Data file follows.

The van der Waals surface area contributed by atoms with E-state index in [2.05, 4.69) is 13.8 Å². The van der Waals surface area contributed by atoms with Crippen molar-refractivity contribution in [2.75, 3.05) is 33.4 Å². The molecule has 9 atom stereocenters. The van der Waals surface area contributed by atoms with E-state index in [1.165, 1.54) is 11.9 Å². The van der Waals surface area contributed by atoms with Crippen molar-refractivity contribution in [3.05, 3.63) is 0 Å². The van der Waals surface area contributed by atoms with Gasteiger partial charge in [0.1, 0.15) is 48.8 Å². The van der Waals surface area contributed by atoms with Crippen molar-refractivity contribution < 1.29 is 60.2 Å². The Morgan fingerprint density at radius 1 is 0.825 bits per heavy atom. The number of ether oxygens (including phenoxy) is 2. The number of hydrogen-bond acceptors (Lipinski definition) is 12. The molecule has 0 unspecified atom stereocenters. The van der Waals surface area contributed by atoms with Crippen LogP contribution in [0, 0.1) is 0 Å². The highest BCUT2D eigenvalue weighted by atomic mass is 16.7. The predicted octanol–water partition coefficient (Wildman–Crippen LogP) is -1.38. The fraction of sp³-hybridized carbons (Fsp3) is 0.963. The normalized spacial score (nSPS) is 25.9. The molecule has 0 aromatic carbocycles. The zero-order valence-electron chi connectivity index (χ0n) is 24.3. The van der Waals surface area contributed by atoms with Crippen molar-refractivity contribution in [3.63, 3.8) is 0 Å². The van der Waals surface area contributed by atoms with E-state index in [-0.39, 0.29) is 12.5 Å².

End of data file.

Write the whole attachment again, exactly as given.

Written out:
The van der Waals surface area contributed by atoms with E-state index in [2.05, 4.69) is 13.8 Å². The van der Waals surface area contributed by atoms with Crippen molar-refractivity contribution in [2.75, 3.05) is 33.4 Å². The molecule has 9 atom stereocenters. The van der Waals surface area contributed by atoms with E-state index in [1.165, 1.54) is 11.9 Å². The van der Waals surface area contributed by atoms with Crippen molar-refractivity contribution in [3.05, 3.63) is 0 Å². The van der Waals surface area contributed by atoms with Gasteiger partial charge in [0.1, 0.15) is 48.8 Å². The van der Waals surface area contributed by atoms with Crippen molar-refractivity contribution < 1.29 is 60.2 Å². The Morgan fingerprint density at radius 1 is 0.825 bits per heavy atom. The number of ether oxygens (including phenoxy) is 2. The number of hydrogen-bond acceptors (Lipinski definition) is 12. The molecule has 0 unspecified atom stereocenters. The van der Waals surface area contributed by atoms with Crippen LogP contribution in [0, 0.1) is 0 Å². The highest BCUT2D eigenvalue weighted by atomic mass is 16.7. The predicted octanol–water partition coefficient (Wildman–Crippen LogP) is -1.38. The fraction of sp³-hybridized carbons (Fsp3) is 0.963. The normalized spacial score (nSPS) is 25.9. The molecule has 0 aromatic carbocycles. The zero-order valence-electron chi connectivity index (χ0n) is 24.3. The van der Waals surface area contributed by atoms with Crippen molar-refractivity contribution in [3.63, 3.8) is 0 Å². The van der Waals surface area contributed by atoms with E-state index in [-0.39, 0.29) is 12.5 Å².